This romance scam site collects threads on their forums based on the photo the syndicate uses and there are thirty pages devoted to the use of Stephen Murphy’s photos.
I identified a link to the YouTube recording of Stephen Murphy posted by Scamming Scammers published on Nov 23, 2015 stating “The following is stolen video footage of Stephen Murphy used by scammers. It is played in a continuous loop to make the scammer look like the real man in the video. This scammer is using the name Stephen Murphy as well as all his photos and stolen webcam footage.”
The stolen video footage was anonymously reported on October 12, 2012 at DelphiFAQ.com by a user from United Kingdom who posted “The thing that made it convincing for me was the fact he used the webcam”.
Stephen Murphy is now retired and is one of the most used faces in scams. He was never in the US military but was recognised by the United States Army for his services whilst stationed in Iraq setting up an Iraqi Navy fast aluminum boat squadron.
There are hundreds of stolen images of Stephen Murphy listed on the Soul Catcher site which include the username Daniel Smith associated with the use of Stephen Murphy’s photos.
On August 16, 2018 I analysed the name Captain Daniel Smith through Facebook and identified up to 20 fraudulent US military profiles using the name Daniel Smith. These profiles have now been removed but new ones are reappearing and are active today May 22, 2019.
Maria Exposto has been languishing in a Malaysian prison since her arrest on December 7, 2014. She has been handed the death penalty for trafficking drugs and there is no doubt she is a victim of a military romance scam.
Keeping Yourself Safe Online
Romance scammers target everyone, the person does not have to be single and looking for love, they can be married, separated, divorced, widowed, deaf, blind and disabled. Victims can be correctional officers, scholars, military personnel, clergy, teachers, doctors, celebrities, nurses, or cleaners. Everyone is a potential target of a scam. If you have an online presence, you can be targeted by a scammer. Romance scams are ever evolving: where new sites open and Wi-Fi is introduced to new countries, romance scammers will follow.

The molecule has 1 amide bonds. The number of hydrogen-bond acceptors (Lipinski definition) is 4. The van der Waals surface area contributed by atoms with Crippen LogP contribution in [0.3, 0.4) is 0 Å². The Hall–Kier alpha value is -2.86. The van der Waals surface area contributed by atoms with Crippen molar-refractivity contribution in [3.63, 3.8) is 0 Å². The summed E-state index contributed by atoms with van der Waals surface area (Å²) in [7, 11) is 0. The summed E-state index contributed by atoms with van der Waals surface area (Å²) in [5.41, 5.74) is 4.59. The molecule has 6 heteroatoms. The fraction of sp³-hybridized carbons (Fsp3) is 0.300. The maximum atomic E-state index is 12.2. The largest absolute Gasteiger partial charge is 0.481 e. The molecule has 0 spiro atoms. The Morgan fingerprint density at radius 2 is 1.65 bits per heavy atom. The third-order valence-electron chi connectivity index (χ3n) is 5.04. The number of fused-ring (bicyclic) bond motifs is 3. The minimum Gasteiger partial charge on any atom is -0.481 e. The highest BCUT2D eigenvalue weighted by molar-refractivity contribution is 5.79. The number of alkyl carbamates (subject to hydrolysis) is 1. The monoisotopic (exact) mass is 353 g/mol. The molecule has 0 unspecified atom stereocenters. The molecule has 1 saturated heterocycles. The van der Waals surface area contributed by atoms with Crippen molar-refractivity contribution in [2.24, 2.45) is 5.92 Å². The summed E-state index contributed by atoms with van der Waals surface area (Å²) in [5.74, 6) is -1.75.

The first location a scammer will target you is online - any platform on the internet where language is used.
The second location a scammer will target you is to a more private form of communication - Email, Messenger, Facebook Chat, and WhatsApp
The third location a scammer will target you is a money transfer institution - Western Union, MoneyGram, Ria, Bank Account –set up of overseas bank accounts or asking victims to receive transfers through their bank accounts
The fourth location a scammer will target you is overseas travel - Flight tickets are forwarded to their email address to travel to any of these destinations - China, UK, India, Sierra Leone, Switzerland, New Zealand, Malaysia, Brazil, Cambodia, and Burkina Faso. Bank accounts are set up in overseas countries such as Dubai and Poland using notaries and the identities used are from advance fee fraud victims. Scammers request money transfers to bank accounts in Malaysia which are known to be owned by their Malaysian girlfriends or use family members bank accounts in the United Kingdom. They often launder money through victim’s bank accounts. Scammers have been known to travel to their victim’s house to escort them to the bank in Australia.
Victims who reach location four no longer have any further money left to transfer which results in them being at the mercy of the scammer who organises, instructs and transports the drugs to their hotel room and arranges the transport to the airport upon departure. Having gone through the emails of several drug scam victims, the one similarity is the analysis of the IP addresses linking the emails to Belgium and Europe as the victim is on board the plane. This could be the scammer is travelling alongside the victim or the drug scammer taking over the reins once the drugs are set up for the drop or a proxy is used.
Flight tickets are purchased online and forwarded to the victim’s email address. Hotels are booked by the scammer and hotel reservations sent to the victim by email. Where the victim has forgotten their email login or is inept at technology, the scammer will create an email address for them and give them the password to send through their passport and for them to access the booking information. The unverified phone numbers associated with the email address set up are known to originate from Asia with a business address attached e.g. A fitness centre. Communications are predominantly from the West African regions until the victims begins the flight abroad.